Paradoxically, they assert that it doesn’t seem to live up to the incredible hype of the Enterprise 2.0 fanboys and then go on to say that the investment required is practically nil.  To me that says that the ROI should be nearly infinite 🙂

Firms mull over blogs, but doubt business value

Forrester Research Inc. surveyed 275 IT decision makers at U.S. companies with 500 or more employees and found that while 54% of those polled said they are blogging at some level — or at least considering an investment — 46% have no plans to invest in blogs.

Forrester asked adopters of blog technology to list the business reasons for using it. Sixty-three percent said they use blogs for internal communications, and 50% use them for internal knowledge and content management. Forty-seven percent said they use blogs for external thought leadership and 46% said they use them for marketing to customers and prospects.


“It doesn’t take a heck of a lot to get up and going,” Young said. “But for most enterprises, blogging is going to require the input of IT along the way, and increasingly IT shops are pushed to the limit. IT doesn’t have time to invest in it.”

Published in: on July 23, 2007 at 1:57 pm  Leave a Comment  

Online Chess 2.0

All AJAX and social, courtesy of Ruby on Rails.

Play your friends or find new opponents. Play realtime when they’re online, or correspondence if they’re not. Chat while you play or leave messages. Analyse your games. Optional email notification when your opponent moves.

Published in: on July 20, 2007 at 9:04 pm  Leave a Comment  

Google gets into femtocells

Yeah, its easy to scratch your head over this one. Until you recall all those articles on the Google grab for dark fibre and networking plans for the iPhone or the persistent rumors of a Google Phone
or even the fact that GOOG411 saves your average Scotsman about $10 a month off his Sprint bill.  Looking forward to getting one…Thank You Google!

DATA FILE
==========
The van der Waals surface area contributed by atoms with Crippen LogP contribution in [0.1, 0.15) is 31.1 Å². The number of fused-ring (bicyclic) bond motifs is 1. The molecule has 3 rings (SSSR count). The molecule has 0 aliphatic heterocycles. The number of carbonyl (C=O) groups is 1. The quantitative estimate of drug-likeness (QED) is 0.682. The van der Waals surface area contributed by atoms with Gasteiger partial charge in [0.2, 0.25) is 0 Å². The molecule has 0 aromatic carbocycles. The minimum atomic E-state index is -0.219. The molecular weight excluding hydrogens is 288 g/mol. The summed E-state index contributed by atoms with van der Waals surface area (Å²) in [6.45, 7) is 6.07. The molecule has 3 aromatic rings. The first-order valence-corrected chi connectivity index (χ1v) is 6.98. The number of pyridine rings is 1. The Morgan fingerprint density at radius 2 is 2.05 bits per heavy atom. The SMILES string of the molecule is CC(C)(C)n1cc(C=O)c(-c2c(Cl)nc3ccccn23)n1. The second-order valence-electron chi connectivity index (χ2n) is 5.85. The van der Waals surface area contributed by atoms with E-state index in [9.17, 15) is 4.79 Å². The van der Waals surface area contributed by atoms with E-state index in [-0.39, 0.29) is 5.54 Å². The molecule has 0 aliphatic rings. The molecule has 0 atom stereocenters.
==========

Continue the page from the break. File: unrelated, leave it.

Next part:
Google invests in U.K. femtocell technology to boost mobile Internet – MarketWatch

Google -alongside Ubiquisys’s original investors Accel Partners, Atlas Venture and Advent Venture Partners -have invested in the U.K. company that develops the femtocell technology.
Ubiquisys makes a femtocell device that boosts 3G phone and data coverage inside buildings, by connecting to the resident’s home broadband network to improve the phone’s reception.

Published in: on July 20, 2007 at 7:52 pm  Comments (1)  

Social datasets

Here’s a social site where you post, plot, swap, mashup, and discuss datasets.  Only in CSV format…no FITS data yet.

Swivel – Draw Conclusions from Data

Swivel is a place where you can upload data, create nice graphs and try to draw wise conclusions from it. “Swivel’s mission is to liberate the world’s data and make it useful so new insights can be discovered and shared.” I happen to know a company with a similar mission (Google’s mission is to organize the world’s information and make it universally accessible and useful).

Published in: on July 19, 2007 at 9:22 pm  Leave a Comment  

Fake Steve Sez: Red Hat will be next.

Fake Steve chimes in on why he thinks Red Hat will be next
in this post at the Secret Diary.

Don’t be afraid, I just want to interoperate

So Microsoft just slowly coils itself around Red Hat (by making deals with everyone else in its space) and gently begins to squeeze. Ubuntu, the other holdout, is probably less worrisome because they’re not really gaining much traction yet and Microsoft feels pretty sure on the desktop. (How else to explain the fact they’re charging four hundred friggin bucks for the top version of Vista? Jesus.)

Published in: on July 19, 2007 at 6:50 pm  Leave a Comment